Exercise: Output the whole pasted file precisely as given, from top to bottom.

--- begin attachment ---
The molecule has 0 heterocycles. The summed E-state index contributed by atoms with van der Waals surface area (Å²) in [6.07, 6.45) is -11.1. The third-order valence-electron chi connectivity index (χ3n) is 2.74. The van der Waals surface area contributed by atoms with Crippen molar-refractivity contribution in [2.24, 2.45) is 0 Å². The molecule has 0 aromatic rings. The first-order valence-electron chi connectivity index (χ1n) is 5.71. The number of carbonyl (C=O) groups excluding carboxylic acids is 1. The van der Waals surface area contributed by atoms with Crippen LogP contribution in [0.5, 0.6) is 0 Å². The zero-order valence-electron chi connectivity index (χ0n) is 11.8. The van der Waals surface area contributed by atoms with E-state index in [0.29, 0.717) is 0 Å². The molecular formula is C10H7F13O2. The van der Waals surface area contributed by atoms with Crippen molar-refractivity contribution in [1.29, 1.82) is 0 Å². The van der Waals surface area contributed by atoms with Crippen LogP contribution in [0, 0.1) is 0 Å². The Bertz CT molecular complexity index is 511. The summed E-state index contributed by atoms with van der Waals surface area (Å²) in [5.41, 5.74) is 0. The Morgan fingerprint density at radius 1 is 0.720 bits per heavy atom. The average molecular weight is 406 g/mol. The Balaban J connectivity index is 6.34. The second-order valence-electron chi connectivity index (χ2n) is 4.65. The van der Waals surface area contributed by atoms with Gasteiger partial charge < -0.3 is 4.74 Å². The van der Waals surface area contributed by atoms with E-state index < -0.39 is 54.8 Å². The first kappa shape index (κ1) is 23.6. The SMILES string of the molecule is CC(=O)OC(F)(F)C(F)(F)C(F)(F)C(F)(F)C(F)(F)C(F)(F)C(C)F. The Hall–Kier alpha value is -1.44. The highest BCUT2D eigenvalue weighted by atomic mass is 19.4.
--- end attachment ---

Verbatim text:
The molecule has 0 heterocycles. The summed E-state index contributed by atoms with van der Waals surface area (Å²) in [6.07, 6.45) is -11.1. The third-order valence-electron chi connectivity index (χ3n) is 2.74. The van der Waals surface area contributed by atoms with Crippen molar-refractivity contribution in [2.24, 2.45) is 0 Å². The molecule has 0 aromatic rings. The first-order valence-electron chi connectivity index (χ1n) is 5.71. The number of carbonyl (C=O) groups excluding carboxylic acids is 1. The van der Waals surface area contributed by atoms with Crippen LogP contribution in [0.5, 0.6) is 0 Å². The zero-order valence-electron chi connectivity index (χ0n) is 11.8. The van der Waals surface area contributed by atoms with E-state index in [0.29, 0.717) is 0 Å². The molecular formula is C10H7F13O2. The van der Waals surface area contributed by atoms with Crippen molar-refractivity contribution in [1.29, 1.82) is 0 Å². The van der Waals surface area contributed by atoms with Crippen LogP contribution in [0, 0.1) is 0 Å². The Bertz CT molecular complexity index is 511. The summed E-state index contributed by atoms with van der Waals surface area (Å²) in [5.41, 5.74) is 0. The Morgan fingerprint density at radius 1 is 0.720 bits per heavy atom. The average molecular weight is 406 g/mol. The Balaban J connectivity index is 6.34. The second-order valence-electron chi connectivity index (χ2n) is 4.65. The van der Waals surface area contributed by atoms with Gasteiger partial charge < -0.3 is 4.74 Å². The van der Waals surface area contributed by atoms with E-state index < -0.39 is 54.8 Å². The first kappa shape index (κ1) is 23.6. The SMILES string of the molecule is CC(=O)OC(F)(F)C(F)(F)C(F)(F)C(F)(F)C(F)(F)C(F)(F)C(C)F. The Hall–Kier alpha value is -1.44. The highest BCUT2D eigenvalue weighted by atomic mass is 19.4.